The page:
In the August New Yorker magazine, in an article called "Status-quo Anxiety," James Surowieki writes about why we balk at changing healthcare.
WAIT! COME BACK! This is about the Blazers, really.
Because my brain is 80% BIRs (basketball information receptors) I read the whole New Yorker article as an explanation as to why it's nearly impossible for a Blazer fan to want to trade Bayless. It also explains why I occasionally see BE posts that suggest trading a few of our bench players for Chris Paul. And furthermore, it partially explains why I personally don't like trades much.
Surowiecki says something called the "endowment effect" makes people overvalue an asset simply because they own it.
Here is one of the studies he mentions. Don't worry it's coincidentally basketball related:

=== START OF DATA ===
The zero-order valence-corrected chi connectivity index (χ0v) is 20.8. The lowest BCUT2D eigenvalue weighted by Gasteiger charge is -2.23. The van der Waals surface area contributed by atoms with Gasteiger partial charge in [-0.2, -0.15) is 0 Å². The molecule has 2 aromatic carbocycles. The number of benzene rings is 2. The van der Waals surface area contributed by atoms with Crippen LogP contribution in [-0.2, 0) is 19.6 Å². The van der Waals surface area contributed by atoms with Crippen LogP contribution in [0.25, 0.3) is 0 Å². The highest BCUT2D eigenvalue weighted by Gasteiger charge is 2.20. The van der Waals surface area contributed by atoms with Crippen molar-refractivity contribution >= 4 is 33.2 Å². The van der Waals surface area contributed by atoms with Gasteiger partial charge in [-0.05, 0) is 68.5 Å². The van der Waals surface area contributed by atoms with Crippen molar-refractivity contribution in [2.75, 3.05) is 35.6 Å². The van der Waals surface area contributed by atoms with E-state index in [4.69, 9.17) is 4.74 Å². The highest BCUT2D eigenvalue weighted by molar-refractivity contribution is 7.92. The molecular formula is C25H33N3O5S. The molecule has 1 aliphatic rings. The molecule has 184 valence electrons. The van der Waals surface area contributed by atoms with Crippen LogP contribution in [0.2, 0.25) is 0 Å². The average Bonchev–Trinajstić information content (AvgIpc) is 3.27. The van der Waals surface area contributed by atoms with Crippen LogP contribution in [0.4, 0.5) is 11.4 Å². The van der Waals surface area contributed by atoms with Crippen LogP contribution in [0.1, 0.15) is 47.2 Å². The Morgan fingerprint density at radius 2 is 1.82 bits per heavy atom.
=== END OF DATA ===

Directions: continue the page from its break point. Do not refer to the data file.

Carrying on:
The academics Ziv Carmon and Dan Ariely... posing as ticket scalpers... phoned people who had entered a raffle to win tickets to a Duke basketball game. People who hadn't won tickets were willing to pay, on average, a hundred and seventy dollars to get into the game. But those who had won tickets wanted twenty-four hundred dollars to part with them. In other words, those who had, by pure luck, won the tickets thought the ducats were were fourteen times as valuable as those who hadn't.
When you're talking about human beings rather than tickets, obviously there are other factors, but as a general rule I think I am influenced by the endowment effect.
I should also mention Dan Ariely, who performed the study, is really entertaining. Listen to him talk about how truly irrational we all are.